Futures on the S&P 500 slipped 0.3 percent at 8:49 a.m. in London today as a drop in metal prices dimmed the earnings outlook for raw-material producers.
Stocks rebounded this year, trimming the S&P 500’s decline since its Oct. 9, 2007, record to 33 percent, as the U.S. government pumped cash into the country’s largest lenders and the economy stabilized. More than 72 percent of S&P 500 companies beat analysts’ second-quarter earnings estimates.
Investors are returning to stocks faster than in the last bull market. They’ve added $15.8 billion to domestic-equity funds since March, compared with outflows of $18.6 billion during the first five months of the bull market that began in October 2002, data from ICI shows.
Should inflation exceed returns on money-market accounts, that may cause more investors to buy equities. The 100 largest taxable U.S. funds returned an annualized 0.12 percent during the past week, according to data compiled by Westborough, Massachusetts-based Crane Data LLC.
The Fed said on Sept. 23 that it anticipates keeping the benchmark interest rate “exceptionally low” for an “extended time.” Labor Department reports this month showed prices of goods imported into the U.S. tumbled 15 percent in August from a year earlier and consumer prices dropped 1.5 percent.
“Many of the fund managers I talk to that have missed this rally or underplayed this rally are sitting with way too much cash,” said Jeffrey Saut, chief investment strategist at Raymond James & Associates in St. Petersburg, Florida, which manages $214 billion.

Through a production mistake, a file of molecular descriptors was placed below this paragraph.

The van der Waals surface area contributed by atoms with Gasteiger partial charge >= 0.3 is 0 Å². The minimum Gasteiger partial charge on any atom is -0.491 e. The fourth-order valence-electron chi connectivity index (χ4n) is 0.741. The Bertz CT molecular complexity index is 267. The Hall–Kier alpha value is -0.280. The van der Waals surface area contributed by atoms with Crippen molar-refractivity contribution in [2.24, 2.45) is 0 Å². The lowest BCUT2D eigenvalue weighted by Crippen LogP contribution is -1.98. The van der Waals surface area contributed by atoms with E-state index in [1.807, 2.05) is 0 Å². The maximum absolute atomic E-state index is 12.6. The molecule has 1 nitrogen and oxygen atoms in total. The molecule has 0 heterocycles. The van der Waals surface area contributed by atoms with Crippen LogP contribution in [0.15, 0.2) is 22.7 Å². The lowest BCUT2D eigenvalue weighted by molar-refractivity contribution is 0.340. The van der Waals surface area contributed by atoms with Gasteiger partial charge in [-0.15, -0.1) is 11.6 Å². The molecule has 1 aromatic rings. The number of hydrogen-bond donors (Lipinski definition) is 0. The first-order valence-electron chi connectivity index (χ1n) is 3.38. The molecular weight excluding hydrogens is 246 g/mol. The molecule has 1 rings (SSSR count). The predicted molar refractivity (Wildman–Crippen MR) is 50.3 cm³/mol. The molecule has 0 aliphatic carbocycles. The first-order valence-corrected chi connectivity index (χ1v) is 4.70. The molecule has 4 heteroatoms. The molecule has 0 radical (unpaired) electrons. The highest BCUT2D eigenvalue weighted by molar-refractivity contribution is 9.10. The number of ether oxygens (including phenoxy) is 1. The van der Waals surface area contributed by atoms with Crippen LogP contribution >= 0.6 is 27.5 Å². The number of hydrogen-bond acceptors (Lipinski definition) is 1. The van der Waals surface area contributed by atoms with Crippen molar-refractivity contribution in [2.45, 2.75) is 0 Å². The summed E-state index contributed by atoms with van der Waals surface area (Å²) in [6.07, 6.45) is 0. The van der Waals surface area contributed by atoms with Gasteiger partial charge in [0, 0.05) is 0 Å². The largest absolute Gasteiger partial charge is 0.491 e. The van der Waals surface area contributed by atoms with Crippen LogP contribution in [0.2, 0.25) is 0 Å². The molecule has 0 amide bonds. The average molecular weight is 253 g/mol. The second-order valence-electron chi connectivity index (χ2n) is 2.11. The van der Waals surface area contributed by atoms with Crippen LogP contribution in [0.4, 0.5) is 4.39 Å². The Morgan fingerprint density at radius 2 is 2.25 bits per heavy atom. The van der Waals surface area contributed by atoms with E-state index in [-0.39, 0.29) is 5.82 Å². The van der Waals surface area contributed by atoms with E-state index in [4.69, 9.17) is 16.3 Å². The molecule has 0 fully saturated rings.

Yields on U.S. inflation-protected debt show increasing concern about consumer prices eroding the value of fixed payments. The difference in rates on 10-year notes and Treasury Inflation Protected Securities, or TIPS, which reflects the outlook among traders for consumer prices over the life of the securities, is 1.76 percentage points. That’s up from minus 0.02 points in November, though below the average of 2.06 points during the past decade, data compiled by Bloomberg show.
John Paulson, the New York-based hedge-fund manager who earned $2.5 billion in 2008 betting against a recovery in U.S. housing, and Warren Buffett, the world’s second-richest person, still expect inflation to climb.
Paulson & Co.’s biggest holding is the SPDR Gold Trust that buys bullion. Buffett, chairman and chief executive officer of Omaha, Nebraska-based Berkshire Hathaway Inc., said in June that government spending to ease the financial crisis may increase inflation.
“Stocks can easily go higher,” Marc Faber, publisher of the Gloom, Boom & Doom report, said in a Sept. 22 Bloomberg Television interview from New York. “If you print the money, they can go anywhere.”
While the S&P 500 is valued at the highest level since 2004 based on reported operating earnings from the past year, Jeffrey Coons at Manning & Napier Advisors Inc. says the index is still cheap relative to the net assets and sales of its companies.